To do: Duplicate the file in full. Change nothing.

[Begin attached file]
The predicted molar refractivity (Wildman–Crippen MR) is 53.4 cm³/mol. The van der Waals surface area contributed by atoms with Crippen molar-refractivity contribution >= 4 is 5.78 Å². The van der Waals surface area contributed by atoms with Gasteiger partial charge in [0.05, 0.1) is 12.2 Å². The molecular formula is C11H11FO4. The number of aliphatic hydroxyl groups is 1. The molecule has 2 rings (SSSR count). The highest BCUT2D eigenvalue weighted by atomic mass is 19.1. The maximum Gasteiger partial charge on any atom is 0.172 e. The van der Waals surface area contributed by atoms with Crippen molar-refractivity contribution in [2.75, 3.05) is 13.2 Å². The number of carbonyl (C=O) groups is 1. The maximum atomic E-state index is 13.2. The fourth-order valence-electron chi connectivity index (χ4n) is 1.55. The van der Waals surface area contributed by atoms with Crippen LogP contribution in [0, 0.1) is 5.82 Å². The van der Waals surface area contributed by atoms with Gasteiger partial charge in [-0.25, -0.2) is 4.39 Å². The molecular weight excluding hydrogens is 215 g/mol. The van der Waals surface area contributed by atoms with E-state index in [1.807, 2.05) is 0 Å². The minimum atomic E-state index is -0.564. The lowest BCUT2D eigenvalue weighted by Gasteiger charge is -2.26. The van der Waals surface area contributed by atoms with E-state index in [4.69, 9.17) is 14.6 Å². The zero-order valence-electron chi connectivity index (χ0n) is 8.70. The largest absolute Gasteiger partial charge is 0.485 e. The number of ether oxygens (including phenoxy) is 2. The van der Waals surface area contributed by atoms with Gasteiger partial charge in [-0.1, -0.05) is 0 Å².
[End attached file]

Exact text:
The predicted molar refractivity (Wildman–Crippen MR) is 53.4 cm³/mol. The van der Waals surface area contributed by atoms with Crippen molar-refractivity contribution >= 4 is 5.78 Å². The van der Waals surface area contributed by atoms with Gasteiger partial charge in [0.05, 0.1) is 12.2 Å². The molecular formula is C11H11FO4. The number of aliphatic hydroxyl groups is 1. The molecule has 2 rings (SSSR count). The highest BCUT2D eigenvalue weighted by atomic mass is 19.1. The maximum Gasteiger partial charge on any atom is 0.172 e. The van der Waals surface area contributed by atoms with Crippen molar-refractivity contribution in [2.75, 3.05) is 13.2 Å². The number of carbonyl (C=O) groups is 1. The maximum atomic E-state index is 13.2. The fourth-order valence-electron chi connectivity index (χ4n) is 1.55. The van der Waals surface area contributed by atoms with Crippen LogP contribution in [0, 0.1) is 5.82 Å². The van der Waals surface area contributed by atoms with Gasteiger partial charge in [-0.25, -0.2) is 4.39 Å². The molecular weight excluding hydrogens is 215 g/mol. The van der Waals surface area contributed by atoms with E-state index in [1.807, 2.05) is 0 Å². The minimum atomic E-state index is -0.564. The lowest BCUT2D eigenvalue weighted by Gasteiger charge is -2.26. The van der Waals surface area contributed by atoms with E-state index in [4.69, 9.17) is 14.6 Å². The zero-order valence-electron chi connectivity index (χ0n) is 8.70. The largest absolute Gasteiger partial charge is 0.485 e. The number of ether oxygens (including phenoxy) is 2. The van der Waals surface area contributed by atoms with Gasteiger partial charge in [-0.1, -0.05) is 0 Å².